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5. JCB’s Fastrac storms into the record books

JCB’s Fastrac has stormed into the record books after being crowned the world’s fastest tractor with a speed of 135.191 mph. The Fastrac – based on a standard, commercially available Fastrac model, and designed and built by a team of young engineers in Staffordshire – secured the title at Elvington Airfield in York with motorbike racer and lorry mechanic Guy Martin at the wheel. The feat was officially ratified by Guinness World Records and the astonishing story of the tractor’s development and assault on the record was told in a Channel 4 documentary (17 Nov) called ‘The World’s Fastest Tractor.’
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Our favourite #GBmfg & #UKmfg tweets of the week

Recommendation roundup

Our picks of the business and manufacturing related content that caught our attention this week.

1. First look: Inside Scottish rocket factory / via @heraldscotland

Orbex, the private space company, has allowed cameras into its working rocket factory in Scotland for the first time. The behind-the-scenes imagery reveals how the company is using advanced engineering techniques and materials to create the next generation of renewably-fuelled European orbital launch vehicles.
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2. Happiness should play role in measuring growth, says CBI chief economist / via @CityAM

Britain’s financial system has long been viewed through the lens of output and productivity, but now the Confederation of British Industry is calling for a more unconventional way of measuring growth: happiness.
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3. Magway’s revolutionary subterranean delivery network / via @ciltuk

Magway, the British start-up that has developed a ground-breaking, sustainable delivery utility designed to transport online customer orders through a network of pipes, has opened a new phase of funding, aiming to raise over £750,000 via the UK’s leading crowdfunding site, Crowdcube. Magway has developed what it believes to be the most game-changing goods and parcel transport system in the world. Its underground pipe network will significantly reduce air pollution, accidents and congestion caused by the millions of vans and articulated lorries on our roads annually, as they deliver billions of parcels of goods to consumers purchased online.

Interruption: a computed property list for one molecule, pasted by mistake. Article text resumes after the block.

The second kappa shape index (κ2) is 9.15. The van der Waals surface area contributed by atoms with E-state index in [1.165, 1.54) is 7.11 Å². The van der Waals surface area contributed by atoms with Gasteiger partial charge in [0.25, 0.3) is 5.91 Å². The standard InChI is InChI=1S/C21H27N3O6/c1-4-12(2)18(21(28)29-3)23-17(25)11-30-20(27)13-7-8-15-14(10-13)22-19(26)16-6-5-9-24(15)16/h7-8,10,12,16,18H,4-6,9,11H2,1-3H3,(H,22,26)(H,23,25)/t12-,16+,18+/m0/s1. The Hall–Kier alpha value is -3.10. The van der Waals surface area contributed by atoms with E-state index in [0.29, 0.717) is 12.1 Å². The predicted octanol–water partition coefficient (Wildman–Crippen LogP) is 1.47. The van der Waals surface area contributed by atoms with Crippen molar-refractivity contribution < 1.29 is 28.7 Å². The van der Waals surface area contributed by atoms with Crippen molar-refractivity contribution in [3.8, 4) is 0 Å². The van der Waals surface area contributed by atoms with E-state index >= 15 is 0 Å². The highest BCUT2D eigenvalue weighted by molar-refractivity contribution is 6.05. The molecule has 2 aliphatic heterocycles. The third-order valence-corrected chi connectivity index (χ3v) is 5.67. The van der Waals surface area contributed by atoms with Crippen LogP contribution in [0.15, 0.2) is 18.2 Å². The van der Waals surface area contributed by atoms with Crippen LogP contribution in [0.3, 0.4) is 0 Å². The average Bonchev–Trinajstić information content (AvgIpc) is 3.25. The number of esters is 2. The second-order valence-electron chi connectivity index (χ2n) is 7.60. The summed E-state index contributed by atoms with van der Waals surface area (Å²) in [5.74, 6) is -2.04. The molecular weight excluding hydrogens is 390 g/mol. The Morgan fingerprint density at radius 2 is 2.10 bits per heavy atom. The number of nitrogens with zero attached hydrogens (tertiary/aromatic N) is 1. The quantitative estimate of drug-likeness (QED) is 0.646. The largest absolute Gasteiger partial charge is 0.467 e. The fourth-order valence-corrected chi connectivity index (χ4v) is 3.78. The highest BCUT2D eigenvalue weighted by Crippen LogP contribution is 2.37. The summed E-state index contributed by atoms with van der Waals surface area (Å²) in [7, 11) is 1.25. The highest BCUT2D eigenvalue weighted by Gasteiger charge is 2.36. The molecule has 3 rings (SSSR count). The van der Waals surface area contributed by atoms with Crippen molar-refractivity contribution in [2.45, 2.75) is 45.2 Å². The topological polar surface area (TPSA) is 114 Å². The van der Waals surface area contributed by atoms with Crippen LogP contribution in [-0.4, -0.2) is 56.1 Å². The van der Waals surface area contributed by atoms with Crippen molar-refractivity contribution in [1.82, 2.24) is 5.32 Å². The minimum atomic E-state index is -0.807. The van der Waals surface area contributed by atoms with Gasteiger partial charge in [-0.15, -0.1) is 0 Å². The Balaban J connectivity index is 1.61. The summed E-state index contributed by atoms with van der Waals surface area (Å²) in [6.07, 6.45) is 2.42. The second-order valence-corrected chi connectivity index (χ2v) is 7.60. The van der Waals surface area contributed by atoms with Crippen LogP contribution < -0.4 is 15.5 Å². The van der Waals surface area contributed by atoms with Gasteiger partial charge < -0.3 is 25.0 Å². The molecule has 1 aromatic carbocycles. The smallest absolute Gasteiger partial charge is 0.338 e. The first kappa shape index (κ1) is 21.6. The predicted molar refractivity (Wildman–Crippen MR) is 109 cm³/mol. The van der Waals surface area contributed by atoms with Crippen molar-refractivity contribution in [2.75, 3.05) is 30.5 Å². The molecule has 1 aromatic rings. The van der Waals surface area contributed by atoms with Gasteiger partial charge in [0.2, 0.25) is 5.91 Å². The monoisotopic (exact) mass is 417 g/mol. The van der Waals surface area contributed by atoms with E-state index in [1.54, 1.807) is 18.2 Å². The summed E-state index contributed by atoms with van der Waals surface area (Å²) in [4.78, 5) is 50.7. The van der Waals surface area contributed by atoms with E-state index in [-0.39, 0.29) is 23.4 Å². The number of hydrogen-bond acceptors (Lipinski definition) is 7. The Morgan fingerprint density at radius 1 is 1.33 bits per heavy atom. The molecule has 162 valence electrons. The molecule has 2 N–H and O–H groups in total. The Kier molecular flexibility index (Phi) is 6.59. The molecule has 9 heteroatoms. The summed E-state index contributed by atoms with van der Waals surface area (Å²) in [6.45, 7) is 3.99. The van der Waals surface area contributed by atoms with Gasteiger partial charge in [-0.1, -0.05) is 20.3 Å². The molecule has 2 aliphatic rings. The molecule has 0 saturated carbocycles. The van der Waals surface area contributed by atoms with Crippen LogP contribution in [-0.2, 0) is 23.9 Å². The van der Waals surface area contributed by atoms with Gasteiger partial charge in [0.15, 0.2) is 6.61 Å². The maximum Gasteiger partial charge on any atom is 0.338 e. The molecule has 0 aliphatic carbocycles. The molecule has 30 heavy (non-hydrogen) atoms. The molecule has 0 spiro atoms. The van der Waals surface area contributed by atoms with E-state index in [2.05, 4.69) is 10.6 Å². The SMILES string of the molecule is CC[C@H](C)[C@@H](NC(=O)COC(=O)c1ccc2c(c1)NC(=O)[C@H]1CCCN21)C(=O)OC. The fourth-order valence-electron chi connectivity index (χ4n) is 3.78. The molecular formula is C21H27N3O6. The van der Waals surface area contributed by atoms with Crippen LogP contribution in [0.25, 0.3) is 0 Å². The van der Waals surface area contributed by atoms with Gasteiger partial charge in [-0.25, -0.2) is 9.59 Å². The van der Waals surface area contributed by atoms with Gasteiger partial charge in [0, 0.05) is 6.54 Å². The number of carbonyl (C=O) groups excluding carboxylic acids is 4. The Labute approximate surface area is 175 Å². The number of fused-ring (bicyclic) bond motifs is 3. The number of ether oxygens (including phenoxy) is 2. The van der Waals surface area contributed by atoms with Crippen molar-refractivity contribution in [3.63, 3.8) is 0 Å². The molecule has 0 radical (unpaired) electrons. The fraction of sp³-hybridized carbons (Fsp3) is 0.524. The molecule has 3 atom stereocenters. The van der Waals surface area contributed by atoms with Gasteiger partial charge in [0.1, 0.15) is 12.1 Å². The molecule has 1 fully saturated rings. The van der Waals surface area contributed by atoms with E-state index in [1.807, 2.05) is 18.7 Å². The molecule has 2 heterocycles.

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And finally, some bonus picks to add to your reading list this weekend:

1. Tetris: The Soviet ‘mind game’ that took over the world / via @CNN

Like many of history’s greatest ideas, Tetris came about quite unintentionally. Alexey Pajitnov was a software engineer at the Soviet Academy of Sciences in Moscow, tasked with testing a new type of computer, the Electronika 60. To do so, he wrote a simple game based on a puzzle from his childhood. It would help assess how powerful the computer was – and provide a bit of fun.Little did he know that the resulting game would go on to become one of the greatest, most addictive and most successful of all time.
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2. Does holding a general election in December affect voter turnout? / via @WiredUK

This will be the first December election since 1923; as all ten general elections since 1979 have been held between April and June. But will the change in timing – and the attendant variations in terms of weather, shorter days, and the festive season – have any impact?